Use of Text Messaging in Classroom Environments: An Analysis of its' Impact on Literacy


 

wrds, wrds, mere wrds, no m@r frm d hart d effct doth oper8 nothA wa.”

 

Troilus and Cressida Act 5 Scene 3 - William Shakespeare transcribed by Lingo2 word

The beautiful language adored by many is written in text-message from one of the greatest writers of English.  Reading, it is difficult to believe his words have been so misappropriated at something that was so beautiful to its intended audience. Its’ actual text is:

 

Words, words, mere words, no matter from the heart:
The effect doth operate another way.

How did we get from one to the other?

 

                Recent studies over the latest few years have examined the increase of text messaging by students in secondary and post-secondary classrooms. Of note, teenaged students have a marked interest and heavy reliance on text-messaging as a method of communication.. Text messaging usage in the classroom and in the private lives of these students has raised concerns over students' literacy. Whereas Pitman and Gregg shorthand enabled its practitioners to usefully and quickly transpose communication in legal and administrative environments, text-messaging is increasingly being used more widely by students and universally adapted. In fact, a recent study (Pew Research Center) indicates 48% of all teenaged students send text messages daily, 71% have a cell phone and of this 76% use their cell phones for text messaging as their primary method of communication.

 

                Although text-messaging  has increased as a method of acceptable communication, it has also raised questions on its' effect on student literacy. What has existed as standard educational literacy as essential for success, text-messaging and its' informality has raised concerned of educators, parents and governmental bodies.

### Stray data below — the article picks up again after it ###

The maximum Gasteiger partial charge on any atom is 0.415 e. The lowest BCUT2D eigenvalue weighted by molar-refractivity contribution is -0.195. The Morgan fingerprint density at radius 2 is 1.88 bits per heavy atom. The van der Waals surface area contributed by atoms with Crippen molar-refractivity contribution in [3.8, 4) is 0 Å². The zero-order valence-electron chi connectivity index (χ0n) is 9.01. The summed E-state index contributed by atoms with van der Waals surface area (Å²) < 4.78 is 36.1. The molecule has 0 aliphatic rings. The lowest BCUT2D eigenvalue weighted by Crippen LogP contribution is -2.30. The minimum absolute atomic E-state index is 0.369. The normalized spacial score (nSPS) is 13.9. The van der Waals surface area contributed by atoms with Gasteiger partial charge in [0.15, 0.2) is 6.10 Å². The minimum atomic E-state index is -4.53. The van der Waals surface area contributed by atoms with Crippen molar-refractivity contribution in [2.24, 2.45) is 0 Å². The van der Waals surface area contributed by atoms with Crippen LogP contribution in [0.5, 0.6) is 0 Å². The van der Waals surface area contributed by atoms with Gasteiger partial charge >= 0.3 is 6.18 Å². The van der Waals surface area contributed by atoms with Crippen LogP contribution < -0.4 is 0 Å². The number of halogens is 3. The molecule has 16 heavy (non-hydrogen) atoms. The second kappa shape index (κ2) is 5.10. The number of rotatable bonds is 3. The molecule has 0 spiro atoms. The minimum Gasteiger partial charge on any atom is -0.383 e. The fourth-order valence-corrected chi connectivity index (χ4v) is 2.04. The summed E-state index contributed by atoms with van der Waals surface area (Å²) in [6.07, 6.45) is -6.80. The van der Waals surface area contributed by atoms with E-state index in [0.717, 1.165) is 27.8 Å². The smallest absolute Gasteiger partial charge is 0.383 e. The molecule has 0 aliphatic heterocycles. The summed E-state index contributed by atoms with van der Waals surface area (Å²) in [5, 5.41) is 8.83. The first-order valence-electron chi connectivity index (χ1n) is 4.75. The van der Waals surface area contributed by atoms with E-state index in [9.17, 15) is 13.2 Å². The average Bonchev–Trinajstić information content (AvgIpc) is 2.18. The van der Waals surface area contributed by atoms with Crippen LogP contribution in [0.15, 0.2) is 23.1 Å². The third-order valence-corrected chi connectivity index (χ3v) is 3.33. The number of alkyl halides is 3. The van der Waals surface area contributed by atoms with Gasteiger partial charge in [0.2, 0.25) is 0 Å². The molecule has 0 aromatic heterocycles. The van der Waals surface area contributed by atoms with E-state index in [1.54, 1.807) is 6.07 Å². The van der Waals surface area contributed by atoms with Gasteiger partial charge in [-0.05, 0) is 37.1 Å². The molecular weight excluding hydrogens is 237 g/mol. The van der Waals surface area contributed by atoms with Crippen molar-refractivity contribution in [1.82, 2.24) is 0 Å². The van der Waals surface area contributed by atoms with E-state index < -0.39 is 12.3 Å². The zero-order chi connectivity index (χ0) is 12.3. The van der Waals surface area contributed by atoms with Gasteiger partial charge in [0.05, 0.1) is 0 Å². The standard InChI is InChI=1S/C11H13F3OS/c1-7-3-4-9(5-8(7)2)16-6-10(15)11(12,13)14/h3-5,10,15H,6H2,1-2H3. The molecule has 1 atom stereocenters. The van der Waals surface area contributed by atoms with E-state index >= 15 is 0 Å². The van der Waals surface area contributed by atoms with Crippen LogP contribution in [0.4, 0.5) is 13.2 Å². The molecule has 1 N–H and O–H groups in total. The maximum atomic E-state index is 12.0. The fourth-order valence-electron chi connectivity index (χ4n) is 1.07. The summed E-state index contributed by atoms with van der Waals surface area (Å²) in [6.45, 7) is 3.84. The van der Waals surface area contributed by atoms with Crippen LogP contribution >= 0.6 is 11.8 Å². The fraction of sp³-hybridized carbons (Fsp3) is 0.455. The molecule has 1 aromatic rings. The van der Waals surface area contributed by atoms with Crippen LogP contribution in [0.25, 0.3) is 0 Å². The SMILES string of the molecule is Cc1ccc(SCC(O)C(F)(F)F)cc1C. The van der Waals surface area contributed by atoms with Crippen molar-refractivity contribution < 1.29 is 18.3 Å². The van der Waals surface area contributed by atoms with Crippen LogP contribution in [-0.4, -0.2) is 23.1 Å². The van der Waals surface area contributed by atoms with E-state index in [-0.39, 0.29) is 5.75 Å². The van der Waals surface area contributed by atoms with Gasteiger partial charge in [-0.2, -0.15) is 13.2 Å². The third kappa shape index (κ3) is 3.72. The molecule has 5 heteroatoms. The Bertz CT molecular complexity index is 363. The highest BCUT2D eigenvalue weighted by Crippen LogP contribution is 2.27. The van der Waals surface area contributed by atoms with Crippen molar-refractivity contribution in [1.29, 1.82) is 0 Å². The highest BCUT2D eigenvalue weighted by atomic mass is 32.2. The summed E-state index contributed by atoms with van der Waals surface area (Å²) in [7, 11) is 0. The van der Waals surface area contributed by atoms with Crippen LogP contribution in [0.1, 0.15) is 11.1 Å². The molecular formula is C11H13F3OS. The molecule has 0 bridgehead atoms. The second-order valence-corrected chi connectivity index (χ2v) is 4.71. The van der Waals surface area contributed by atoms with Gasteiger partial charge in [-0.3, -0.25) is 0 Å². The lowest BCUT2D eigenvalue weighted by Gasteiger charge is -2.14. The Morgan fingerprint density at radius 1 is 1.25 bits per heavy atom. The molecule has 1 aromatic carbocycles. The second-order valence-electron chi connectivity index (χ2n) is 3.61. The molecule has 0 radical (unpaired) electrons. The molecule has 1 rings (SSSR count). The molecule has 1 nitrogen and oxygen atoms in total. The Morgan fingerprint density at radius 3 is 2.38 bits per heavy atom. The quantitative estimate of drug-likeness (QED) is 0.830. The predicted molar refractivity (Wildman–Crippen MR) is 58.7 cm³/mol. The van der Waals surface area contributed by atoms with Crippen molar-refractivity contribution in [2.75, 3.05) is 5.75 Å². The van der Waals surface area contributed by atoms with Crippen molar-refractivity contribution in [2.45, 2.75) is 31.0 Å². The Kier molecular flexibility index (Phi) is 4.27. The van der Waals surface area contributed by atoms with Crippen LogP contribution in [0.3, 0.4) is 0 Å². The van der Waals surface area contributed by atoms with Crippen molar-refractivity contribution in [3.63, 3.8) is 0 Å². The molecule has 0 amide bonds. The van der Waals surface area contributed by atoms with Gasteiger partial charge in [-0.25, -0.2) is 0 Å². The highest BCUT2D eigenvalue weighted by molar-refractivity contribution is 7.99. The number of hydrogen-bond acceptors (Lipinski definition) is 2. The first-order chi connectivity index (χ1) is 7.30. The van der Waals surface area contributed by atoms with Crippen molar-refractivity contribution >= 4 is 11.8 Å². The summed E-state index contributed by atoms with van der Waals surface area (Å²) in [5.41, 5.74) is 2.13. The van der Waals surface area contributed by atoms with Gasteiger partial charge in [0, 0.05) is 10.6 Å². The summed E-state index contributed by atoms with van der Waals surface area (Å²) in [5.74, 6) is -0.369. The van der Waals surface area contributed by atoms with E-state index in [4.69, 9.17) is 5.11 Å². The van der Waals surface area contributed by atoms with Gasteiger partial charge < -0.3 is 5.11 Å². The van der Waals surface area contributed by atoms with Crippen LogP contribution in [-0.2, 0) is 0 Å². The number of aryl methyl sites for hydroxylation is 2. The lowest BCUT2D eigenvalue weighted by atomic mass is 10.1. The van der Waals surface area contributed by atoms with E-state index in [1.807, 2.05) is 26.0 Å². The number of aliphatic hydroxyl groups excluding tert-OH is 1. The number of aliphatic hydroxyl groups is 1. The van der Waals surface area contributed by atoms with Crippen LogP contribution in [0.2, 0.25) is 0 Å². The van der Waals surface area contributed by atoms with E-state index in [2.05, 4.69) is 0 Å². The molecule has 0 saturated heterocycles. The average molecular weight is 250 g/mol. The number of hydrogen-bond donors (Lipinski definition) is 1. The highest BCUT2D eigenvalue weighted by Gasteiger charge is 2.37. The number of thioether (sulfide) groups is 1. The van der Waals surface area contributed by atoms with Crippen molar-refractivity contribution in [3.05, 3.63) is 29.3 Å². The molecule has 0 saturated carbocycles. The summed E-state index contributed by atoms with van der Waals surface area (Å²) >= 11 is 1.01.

Four major themes will be examined :

Productivity

Productivity has always been a theme in text-messaging. Like Pitman or Gregg’s shorthand techniques, it is a minimalist method of transcribing words quickly. Twitters’ method of limiting text to 140 characters, has taken the legal dictation used in meetings or by legal administrators to the mainstream. Gregg’s shorthand Centennial Edition (http://gregg.angelfishy.net/abcenten.shtml)  took the patterns to 139 characters in 1988.  Twitter became an entity in 2006, so it is not a new technology.

The productivity factor is the central matter, whereby the quickness of the message is of utmost priority. Gregg or Pitman shorthand was never transferable to a mobile communication device.  Mobile devices becoming more available than instruction in shorthand, made it accessible to students.

 

 

Colloquialism and argot

Colloquialism and argot are used frequently in text messaging.  Often its’ use can be the determining nature of the user and/or defines the gender and age.  For instance, the text  LOL can mean Laughing Out Loud or Lots of Laughs. This is traditionally its’ typical use as these are terms common to those of an elder generation not  a teenager. It also used as Lots of Love  (http://www.netlingo.com/acronyms.php). In this last usage, it would indicate a term of endearment, therefore the  user and recipient would a more intimate relationship.

The terminology can change the context immensely.  LOL is also used as Like of Likes in teenage slang. Like of course, being a poorly used word in language. http://www.grammarly.com/handbook/grammar/adjectives-and-adverbs/26/misuse-of-like-and-as/

The word like has shifted from its’ original intent by younger generations.  An example of a common young person’s  slang would be “They were like, saying he like didn’t like Nikki Minaj, and we were like stunned.”  Texted  is would  be  “LOL he n Nikki Minaj LOL.”  In this example we have one proper use of like in the sentence,  three colloquialisms.  In text , it defines the user even further as the context of LOL is in this case Like of Likes which indicates a younger or less proper English education.

                Text colloquialism and argot are to the point of a toolbar for your Firefox browser

 

http://netlingo.ourtoolbar.com/

                Creating the tool itself, has now initialized colloquialism and argot directly to the Internet and mobile devices.

Visual Impact

                The visual impact of text messaging has also impacted how a user digests information. Marshall McLuhan suggested that  “the medium is the message” (McLuhan, Understanding Media 1964).